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Defending IT in an Evolving Battlefield

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The battle for control over corporate networks is raging. And as ITprofessionals and hackers both pick up more weapons and take on newpartners, the fight is only increasing in intensity... as it increasesin importance.

Scott Laliberte, a co-author of the new book Defend IT: Security byExample, gives readers war stories from the digital battlefield. Thedirector of Protiviti, Inc., a global risk consultancy, Laliberte saysIT professionals need to suit up because the fight over the safety --and control -- of the corporate network is just heating up.

In a one-on-one interview with eSecurityPlanet, the author talksabout what is holding IT back in this on-going fight; how theenvironment that needs protecting is constantly shifting, and what newbattles are looming ahead.

Q: In your book, you talk about the battle between IT and maliciousInternet users. How much is this battle growing in size and scale?
I'd say the battle is definitely increasing. If you look at statistics,like the FBI and CSI survey, and the CERT stats, the number of attackscontinue to grow. But we're starting to see more headway made in thebattle against the attacks. There's more awareness. And securityspending is starting to rise. With the regulatory issues emerging...companies and boards of directors are being forced to look at securityin a much more serious light and they are putting more resources intoit. That's helping us gain some ground in the battle.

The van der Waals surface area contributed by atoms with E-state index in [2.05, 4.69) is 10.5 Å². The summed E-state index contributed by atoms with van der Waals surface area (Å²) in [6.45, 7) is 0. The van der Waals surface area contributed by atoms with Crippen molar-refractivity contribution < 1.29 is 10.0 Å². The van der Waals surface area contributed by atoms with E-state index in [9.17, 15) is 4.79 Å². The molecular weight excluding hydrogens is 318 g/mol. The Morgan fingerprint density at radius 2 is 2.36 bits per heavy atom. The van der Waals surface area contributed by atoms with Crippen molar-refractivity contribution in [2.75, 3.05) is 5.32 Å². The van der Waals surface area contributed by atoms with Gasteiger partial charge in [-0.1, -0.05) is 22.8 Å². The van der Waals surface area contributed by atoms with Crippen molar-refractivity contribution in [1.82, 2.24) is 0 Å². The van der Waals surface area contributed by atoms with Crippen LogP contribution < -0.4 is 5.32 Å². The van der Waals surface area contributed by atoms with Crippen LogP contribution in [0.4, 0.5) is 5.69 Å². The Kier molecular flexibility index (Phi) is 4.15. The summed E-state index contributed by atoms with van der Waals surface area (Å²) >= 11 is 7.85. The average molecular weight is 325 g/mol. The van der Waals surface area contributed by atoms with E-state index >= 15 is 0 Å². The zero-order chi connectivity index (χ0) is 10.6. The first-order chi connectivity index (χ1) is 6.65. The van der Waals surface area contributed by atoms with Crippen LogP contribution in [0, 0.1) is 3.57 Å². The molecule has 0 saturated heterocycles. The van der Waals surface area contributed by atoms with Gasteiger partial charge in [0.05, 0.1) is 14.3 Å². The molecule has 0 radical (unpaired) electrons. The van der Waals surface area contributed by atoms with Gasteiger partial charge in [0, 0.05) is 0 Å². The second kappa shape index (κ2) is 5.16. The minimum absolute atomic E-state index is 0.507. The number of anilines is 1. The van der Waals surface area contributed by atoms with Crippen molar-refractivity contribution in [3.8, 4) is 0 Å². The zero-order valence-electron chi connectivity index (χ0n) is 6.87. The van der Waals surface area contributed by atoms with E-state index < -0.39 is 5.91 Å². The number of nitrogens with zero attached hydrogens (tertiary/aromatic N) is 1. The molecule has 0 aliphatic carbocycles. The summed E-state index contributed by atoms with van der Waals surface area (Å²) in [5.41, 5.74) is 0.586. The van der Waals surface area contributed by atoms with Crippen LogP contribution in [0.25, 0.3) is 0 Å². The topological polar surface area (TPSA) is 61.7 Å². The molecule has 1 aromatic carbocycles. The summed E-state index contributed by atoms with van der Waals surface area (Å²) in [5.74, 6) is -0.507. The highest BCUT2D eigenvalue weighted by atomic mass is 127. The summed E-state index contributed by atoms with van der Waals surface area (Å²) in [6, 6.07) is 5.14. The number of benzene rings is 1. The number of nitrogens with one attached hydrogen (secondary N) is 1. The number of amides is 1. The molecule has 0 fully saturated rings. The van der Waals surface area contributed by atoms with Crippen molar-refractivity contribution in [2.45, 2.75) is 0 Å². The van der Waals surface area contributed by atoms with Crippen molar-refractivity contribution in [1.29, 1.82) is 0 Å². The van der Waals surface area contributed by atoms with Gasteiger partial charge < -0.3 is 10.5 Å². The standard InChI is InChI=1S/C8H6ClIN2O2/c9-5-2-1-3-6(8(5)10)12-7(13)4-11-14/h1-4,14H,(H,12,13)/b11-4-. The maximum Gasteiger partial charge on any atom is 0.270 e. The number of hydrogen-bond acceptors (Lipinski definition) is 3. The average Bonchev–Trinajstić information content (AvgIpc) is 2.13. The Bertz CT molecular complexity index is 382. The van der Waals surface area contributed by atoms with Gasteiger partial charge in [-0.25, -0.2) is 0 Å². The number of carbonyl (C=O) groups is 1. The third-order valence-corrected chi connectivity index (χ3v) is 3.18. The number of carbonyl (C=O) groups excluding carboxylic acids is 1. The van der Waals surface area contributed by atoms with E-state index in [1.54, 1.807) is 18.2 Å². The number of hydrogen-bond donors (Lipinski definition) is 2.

Q: How is the battlefield evolving?
It's always evolving. As security professionals make advances in onearea, the attackers respond by developing smarter attacks. As theperimeter started to be brought under control and people started toblock up ports, hackers developed more sophisticated Web attacks overhttp and email. There's starting to be more worms and viruses out there.And the window between the find of a vulnerability and the time it tooksomeone to exploit it used to be weeks. Now, it's days. So today, IT hasto patch every few hours instead of every few days. The battle isspeeding up.

Q: Is one side winning at this point?
That's tough to say. I wouldn't say one group is ahead of the other. Asan IT professional, you try forecasting ahead. You need to beforecasting two to three moves ahead if you're going to win the battle.

Q: So when you forecast two to three moves ahead, what do yousee?
I see companies putting together more formal structures and basicallyhaving to have good frameworks. People are starting to put in betterframeworks and in-depth defense, some tighter controls -- like tokensand digital certificates. We'll have to come around to those to get goodsecurity. Passwords are just not good security. People understand thatbut it's too expensive to go to another solution.

Q: What is holding IT back? What is keeping them from doing better inthis war on hackers?